Assuming link 1506A has the connection failure 1602, port 1531A in the receive side of the optical cross-connect 1504 detects the connection failure due to a lack of an incoming signal with or without using an optical-electrical-optical converter (O/E/O). Port 1531A can detect a signal loss without using an optical-electrical-optical converter (O/E/O) by tapping the optical signal and measuring the signal power or by determining if specific patterns are non-existent in the signal indicating a signal loss. This detection of signal loss can generally be referred to as detecting or sensing a connection failure and may generally be referred to as being performed by a sensor in the N I/O ports 1531A-1531N or N I/O ports 1521A-1521N. Upon detecting a connection failure in one of the links 1506A-1506N, the optical cross-connect switch 1504 needs to signal the client 1502 as to which link has the connection failure.

Various signaling means can be used. A port, itself or through the NMC 1530, can signal from the optical cross-connect switch 1504 to the client equipment 1502 that a connection failure has occurred. The optical cross-connect switch 1504 can use the network 1514 illustrated in FIG. 15 to signal to the client 1502 that a connection failure has occurred in one of the links 1506A-1506N. The network 1514 is referred to as an out-of-band signaling channel and is an Ethernet for example. In an alternate embodiment, the port itself can signal to the respective port of the client equipment that a connection failure has occurred in one of the links 1506A-1506N by terminating the signal propagation in the reverse direction over one of the links 1506A′-1605N′. The respective port in the client equipment detects the termination of the signal propagation as a connection failure in the respective one of the links 1506A′-1506N′ and attempts to similarly signal the optical cross-connect switch and then switches to the protection connection 1508. Terminating the signal propagation over the reverse link of the respective link having the connection failure is referred to as an in-band signaling mechanism. Alternatively, a predetermined pattern, indicating signal loss on the link in the opposing direction, can be transmitted on the good link of the pair. Upon detecting the predetermined pattern, it is understood that a signal failure has occurred on the opposite link. In another embodiment dedicated signaling links, electrical or optical such as the optical dedicated signaling links 1404A-1404N previously described, between port cards of the optical cross connect and port cards of the client 1502 can be used to signal a connection failure. In the exemplary case of the connection failure 1602, the port 1531A, itself or through the NMC 1530, signals from the optical cross-connect switch 1504 to the client equipment 1502 that the connection failure 1602 has occurred in link 1506A as illustrated in FIG. 16A.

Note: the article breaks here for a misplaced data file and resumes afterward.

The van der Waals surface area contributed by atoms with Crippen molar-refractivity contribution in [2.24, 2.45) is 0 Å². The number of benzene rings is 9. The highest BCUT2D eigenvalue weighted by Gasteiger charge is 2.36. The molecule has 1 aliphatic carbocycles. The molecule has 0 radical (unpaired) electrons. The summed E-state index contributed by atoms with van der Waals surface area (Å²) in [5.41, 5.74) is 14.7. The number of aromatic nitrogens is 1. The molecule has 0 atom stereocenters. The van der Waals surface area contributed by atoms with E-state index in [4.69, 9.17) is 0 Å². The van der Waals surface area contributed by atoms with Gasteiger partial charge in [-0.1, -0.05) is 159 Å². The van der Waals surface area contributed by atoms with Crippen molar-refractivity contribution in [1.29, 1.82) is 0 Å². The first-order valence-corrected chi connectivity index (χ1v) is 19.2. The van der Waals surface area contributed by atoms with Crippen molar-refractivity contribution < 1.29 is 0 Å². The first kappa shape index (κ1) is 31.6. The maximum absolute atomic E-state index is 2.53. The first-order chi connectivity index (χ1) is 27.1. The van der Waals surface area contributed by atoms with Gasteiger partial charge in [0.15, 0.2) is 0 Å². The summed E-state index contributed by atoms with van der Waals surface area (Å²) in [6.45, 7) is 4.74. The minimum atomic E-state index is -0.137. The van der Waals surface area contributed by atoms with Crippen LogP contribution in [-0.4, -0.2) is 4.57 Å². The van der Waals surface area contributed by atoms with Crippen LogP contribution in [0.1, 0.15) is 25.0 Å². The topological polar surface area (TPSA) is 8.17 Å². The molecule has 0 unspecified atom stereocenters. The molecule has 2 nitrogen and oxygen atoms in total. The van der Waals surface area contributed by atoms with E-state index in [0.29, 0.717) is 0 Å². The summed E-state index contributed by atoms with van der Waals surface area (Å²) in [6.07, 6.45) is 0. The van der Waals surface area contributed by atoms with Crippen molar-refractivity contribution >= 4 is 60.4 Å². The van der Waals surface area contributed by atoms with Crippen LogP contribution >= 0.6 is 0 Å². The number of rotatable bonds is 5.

Referring now to FIG. 16B, the optical cross-connect switch 1504 and the client 1502 after being signaled, now know that a connection failure in link 1506A has occurred. The optical cross-connect switch 1504 and the client 1502 each switch from the pair of full duplex links 1506A and 1506A′ over to the protection connection 1508 and its pair of full duplex links 1518 and 1518′. The client 1502 internally switches the connection from port 1521A to its protection port 1522. The optical cross-connect 1504 internally switches the connection from port 1531A to its protection port 1532 ending the optical paths 1551 and 1551′ and establishing optical paths 1651 and 1651′ respectively through the optical switch fabric 1312 between its protection port 1532 and port 1541B.

Referring momentarily back to FIG. 15, for the purposes of illustrating the protection connection 1508 for another connection failure, assume that the exemplary communication channel is established between the client 1502 and a network 1550 as illustrated in FIG. 15. That is, all links are working normally.

Referring now to FIG. 17A, assume that a link failure occurs in one of the links 1506 in the optical connection from the optical cross-connect switch 1504 to the client 1502. In FIG. 17A, the link 1506A′ is illustrated having the link failure 1702 in this case. This may be caused by damage to an optical fiber providing the optical connection or in a component in a port card of the optical cross-connect switch 1504 or the client 1502. Signals at the optical cross-connect switch 1504 that are supposed to be coupled to one of the links 1506A′-1506N′ and to the client 1502 do not reach the client 1502 due to some connection failure.

Assuming link 1506A′ has a connection failure, port 1521A in the receive side of the client 1502 detects the connection failure due to a lack of an incoming signal with or without using an optical-electrical-optical converter. Port 1521A can detect a signal loss with or without an optical-electrical-optical converter (O/E/O). Upon detecting a connection failure in one of the links 1506A′-1506N′, the client 1502 needs to signal the optical cross-connect switch 1504 as to which link the connection failure has occurred on.

The various signaling means previously described can be used but in an alternate direction from the client 1502 to the optical cross-connect switch 1504. In the exemplary case of the connection failure 1702, the port 1521A, itself or through the NMC 1520, signals from the client equipment 1502 to the optical cross-connect switch 1504 that the connection failure 1702 has occurred in link 1506A′ as illustrated in FIG. 17A. Using the out-of-band signaling channel, port 1521A signals to the NMC 1520 the connection failure 1702 has occurred on link 1506A′. The NMC 1520 coupled to the network 1514, signals to the NMC 1530 coupled to the network 1514 using the out-of-band signaling channel. Using in-band signaling, the port 1521A signals over the good link 1506A to the port 1531A that the connection failure 1702 has occurred in link 1506A′. The signal over the good link 1506A can be either a pre-determined pattern indicating a signal loss on the opposite link or simply a termination of the signals on the link. If signal termination is used, the port 1531A detects the signal termination assuming that a connection failure has occurred and attempts to signal back to the client 1502 and switches to the protection port 1532.